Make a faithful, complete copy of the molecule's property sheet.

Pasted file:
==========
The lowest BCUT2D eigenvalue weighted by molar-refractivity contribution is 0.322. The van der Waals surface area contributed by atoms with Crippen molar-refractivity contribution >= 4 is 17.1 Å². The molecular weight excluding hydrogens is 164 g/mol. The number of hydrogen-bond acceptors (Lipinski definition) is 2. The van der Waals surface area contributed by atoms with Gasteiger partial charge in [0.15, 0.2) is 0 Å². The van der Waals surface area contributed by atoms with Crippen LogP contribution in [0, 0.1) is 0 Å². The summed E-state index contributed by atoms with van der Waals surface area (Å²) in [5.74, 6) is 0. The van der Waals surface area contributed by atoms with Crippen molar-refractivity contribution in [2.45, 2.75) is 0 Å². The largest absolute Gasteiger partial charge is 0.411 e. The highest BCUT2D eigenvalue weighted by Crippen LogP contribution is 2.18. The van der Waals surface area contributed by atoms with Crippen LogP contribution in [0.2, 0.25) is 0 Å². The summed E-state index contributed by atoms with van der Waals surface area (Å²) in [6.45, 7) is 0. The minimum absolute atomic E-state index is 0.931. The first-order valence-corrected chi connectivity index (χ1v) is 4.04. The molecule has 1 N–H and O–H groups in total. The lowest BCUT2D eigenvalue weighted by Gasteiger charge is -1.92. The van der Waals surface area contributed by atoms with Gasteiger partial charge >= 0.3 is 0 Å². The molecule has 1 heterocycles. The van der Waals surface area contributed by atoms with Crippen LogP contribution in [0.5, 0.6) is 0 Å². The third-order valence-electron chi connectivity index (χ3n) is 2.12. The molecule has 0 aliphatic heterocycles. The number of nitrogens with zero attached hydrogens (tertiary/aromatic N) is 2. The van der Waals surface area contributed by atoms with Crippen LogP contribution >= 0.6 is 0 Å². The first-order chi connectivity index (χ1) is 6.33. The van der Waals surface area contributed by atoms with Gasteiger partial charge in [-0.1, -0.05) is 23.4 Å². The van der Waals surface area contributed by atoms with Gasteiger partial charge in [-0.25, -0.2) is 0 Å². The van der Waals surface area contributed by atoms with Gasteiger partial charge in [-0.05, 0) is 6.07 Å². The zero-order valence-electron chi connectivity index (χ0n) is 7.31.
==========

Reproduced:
The lowest BCUT2D eigenvalue weighted by molar-refractivity contribution is 0.322. The van der Waals surface area contributed by atoms with Crippen molar-refractivity contribution >= 4 is 17.1 Å². The molecular weight excluding hydrogens is 164 g/mol. The number of hydrogen-bond acceptors (Lipinski definition) is 2. The van der Waals surface area contributed by atoms with Gasteiger partial charge in [0.15, 0.2) is 0 Å². The van der Waals surface area contributed by atoms with Crippen LogP contribution in [0, 0.1) is 0 Å². The summed E-state index contributed by atoms with van der Waals surface area (Å²) in [5.74, 6) is 0. The van der Waals surface area contributed by atoms with Crippen molar-refractivity contribution in [2.45, 2.75) is 0 Å². The largest absolute Gasteiger partial charge is 0.411 e. The highest BCUT2D eigenvalue weighted by Crippen LogP contribution is 2.18. The van der Waals surface area contributed by atoms with Crippen LogP contribution in [0.2, 0.25) is 0 Å². The summed E-state index contributed by atoms with van der Waals surface area (Å²) in [6.45, 7) is 0. The minimum absolute atomic E-state index is 0.931. The first-order valence-corrected chi connectivity index (χ1v) is 4.04. The molecule has 1 N–H and O–H groups in total. The lowest BCUT2D eigenvalue weighted by Gasteiger charge is -1.92. The van der Waals surface area contributed by atoms with Gasteiger partial charge >= 0.3 is 0 Å². The molecule has 1 heterocycles. The van der Waals surface area contributed by atoms with Crippen LogP contribution in [0.5, 0.6) is 0 Å². The third-order valence-electron chi connectivity index (χ3n) is 2.12. The molecule has 0 aliphatic heterocycles. The number of nitrogens with zero attached hydrogens (tertiary/aromatic N) is 2. The van der Waals surface area contributed by atoms with Crippen LogP contribution >= 0.6 is 0 Å². The first-order chi connectivity index (χ1) is 6.33. The van der Waals surface area contributed by atoms with Gasteiger partial charge in [-0.1, -0.05) is 23.4 Å². The van der Waals surface area contributed by atoms with Gasteiger partial charge in [-0.25, -0.2) is 0 Å². The van der Waals surface area contributed by atoms with Gasteiger partial charge in [-0.05, 0) is 6.07 Å². The zero-order valence-electron chi connectivity index (χ0n) is 7.31.